Sager NP8886 2.8GHz Pentium 4by Matthew Witheiler on January 21, 2003 4:56 AM EST
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Test sytem provided by Powernotebooks.com.
The use of desktop components in portable systems has started a new trend in mobile computing. Whereas in the past mobile systems were reserved as systems with limited functionality and speed that catered to a fairly niche market, mobile systems of today are quickly becoming the ubiquitous electronic component. Take the desktop replacement notebook for example. By packing the power of a desktop in a portable system with an LCD monitor attached, the desktop replacement breed of notebooks today aim to do away with that big beige box that sits on your floor and replace it with a (somewhat) mobile computer.
As the desktop replacement model for notebooks evolved we saw the offerings diversify, resulting in two extremes of the concept. On one end of the desktop replacement category are the Compaq Presario 2800 and Dell Inspiron 8200 notebooks of the world that meld together portability with power. These systems are typically not as full featured as a well configured desktop system but often times possess desktop-like speed. They may be missing features such as dual hard drives or internal floppy drives, but what they lack in features they make up for in size. The powerful and portable but feature lacking desktop replacement notebook represents one extreme of the desktop replacement category.
At the other end of the spectrum we have desktop computers masquerading as notebooks. One can imagine a Shuttle XPC with a handle and an LCD as the most brute force "portable" desktop replacement out there. A system such as this may have the speed and features offered by desktops but has a large disadvantage in the size category. We can call our all-in-one Shuttle XPC the other extreme of desktop replacement notebooks.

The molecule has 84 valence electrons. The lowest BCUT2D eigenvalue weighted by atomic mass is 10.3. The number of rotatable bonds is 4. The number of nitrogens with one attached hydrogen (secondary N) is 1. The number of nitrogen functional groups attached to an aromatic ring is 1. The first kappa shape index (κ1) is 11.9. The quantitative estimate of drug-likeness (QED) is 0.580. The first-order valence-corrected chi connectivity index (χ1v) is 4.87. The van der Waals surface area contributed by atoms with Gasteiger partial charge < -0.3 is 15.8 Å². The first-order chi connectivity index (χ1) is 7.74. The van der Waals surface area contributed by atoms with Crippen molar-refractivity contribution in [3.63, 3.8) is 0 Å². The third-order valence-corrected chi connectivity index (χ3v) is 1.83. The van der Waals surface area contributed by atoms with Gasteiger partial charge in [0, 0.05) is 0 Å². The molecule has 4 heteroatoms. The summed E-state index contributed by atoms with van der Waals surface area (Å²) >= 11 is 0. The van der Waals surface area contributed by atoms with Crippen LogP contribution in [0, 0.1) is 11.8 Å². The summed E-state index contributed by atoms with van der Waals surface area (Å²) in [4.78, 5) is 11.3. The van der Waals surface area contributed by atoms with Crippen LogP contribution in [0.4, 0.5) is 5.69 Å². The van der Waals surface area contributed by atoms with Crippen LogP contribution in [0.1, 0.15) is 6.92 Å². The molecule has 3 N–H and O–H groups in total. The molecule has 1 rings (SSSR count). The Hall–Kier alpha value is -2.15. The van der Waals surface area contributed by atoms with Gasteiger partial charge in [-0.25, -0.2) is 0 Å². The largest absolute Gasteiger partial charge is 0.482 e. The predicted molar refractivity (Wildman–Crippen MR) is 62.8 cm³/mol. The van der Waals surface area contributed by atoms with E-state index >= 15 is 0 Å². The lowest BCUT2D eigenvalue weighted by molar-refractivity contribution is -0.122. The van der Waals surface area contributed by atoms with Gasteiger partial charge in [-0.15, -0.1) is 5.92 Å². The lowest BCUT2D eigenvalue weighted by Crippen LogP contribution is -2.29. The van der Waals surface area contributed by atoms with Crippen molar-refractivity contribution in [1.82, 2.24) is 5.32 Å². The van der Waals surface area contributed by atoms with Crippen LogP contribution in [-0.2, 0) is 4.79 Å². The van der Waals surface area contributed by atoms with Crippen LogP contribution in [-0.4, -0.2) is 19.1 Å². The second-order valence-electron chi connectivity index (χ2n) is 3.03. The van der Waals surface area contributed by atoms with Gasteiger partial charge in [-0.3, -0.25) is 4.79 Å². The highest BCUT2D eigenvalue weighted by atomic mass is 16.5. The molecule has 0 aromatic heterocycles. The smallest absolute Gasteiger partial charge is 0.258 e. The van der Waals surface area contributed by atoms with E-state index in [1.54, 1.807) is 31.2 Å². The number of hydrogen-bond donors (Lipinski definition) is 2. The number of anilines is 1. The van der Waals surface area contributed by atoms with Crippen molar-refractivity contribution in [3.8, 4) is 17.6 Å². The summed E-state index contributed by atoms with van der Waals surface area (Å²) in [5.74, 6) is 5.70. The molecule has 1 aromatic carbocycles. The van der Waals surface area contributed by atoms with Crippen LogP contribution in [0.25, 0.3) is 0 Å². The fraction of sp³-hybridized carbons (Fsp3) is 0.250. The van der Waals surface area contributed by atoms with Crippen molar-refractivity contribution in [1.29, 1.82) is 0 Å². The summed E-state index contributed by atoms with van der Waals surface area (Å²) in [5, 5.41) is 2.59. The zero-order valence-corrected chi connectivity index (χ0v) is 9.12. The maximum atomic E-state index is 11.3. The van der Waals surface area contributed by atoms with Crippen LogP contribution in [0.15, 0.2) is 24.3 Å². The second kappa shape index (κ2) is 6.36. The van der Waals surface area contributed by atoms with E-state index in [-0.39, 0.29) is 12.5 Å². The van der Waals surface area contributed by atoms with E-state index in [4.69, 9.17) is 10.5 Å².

Clearly lugging an XPC around with an LCD monitor and calling it a laptop is absurd. We bring up this concept not to suggest that Shuttle change their business model but rather to pose a question: what are the size requirements for a "notebook" or "laptop" computer? If Shuttle produced an XPC box with a fold down LCD panel and an integrated keyboard/mouse, would it be a notebook? Our instincts tell us no but it is hard to pinpoint exactly what distinguishes a notebook from a small desktop. Pegging the notebook criteria down to a measurement or weight is next to impossible.
We have seen notebooks before that push the definition of portability. Take the Toshiba Satellite 1905-S277 we looked at last year for example. The system was clearly powerful, offering a desktop Pentium 4 processor and 256MB of memory, but carrying it around did prove to be a problem. Weighing in at 8.3 pounds and measuring 13.2"x11.7"x2.0", the Satellite 1905-S277 is an even bigger pain to carry around than your high school Biology book.
While the Toshiba Satellite 1905-S277 may have been big, today we take a look at a new class of desktop replacement notebooks that pushes the size barrier even further. Measuring in at 14.2"x11.8"x2.15" and tipping the scales at 12 pounds, the Sager NP8886 includes features that would make some desktops jealous. The question is, does it qualify as a notebook and if so is it the right notebook for you?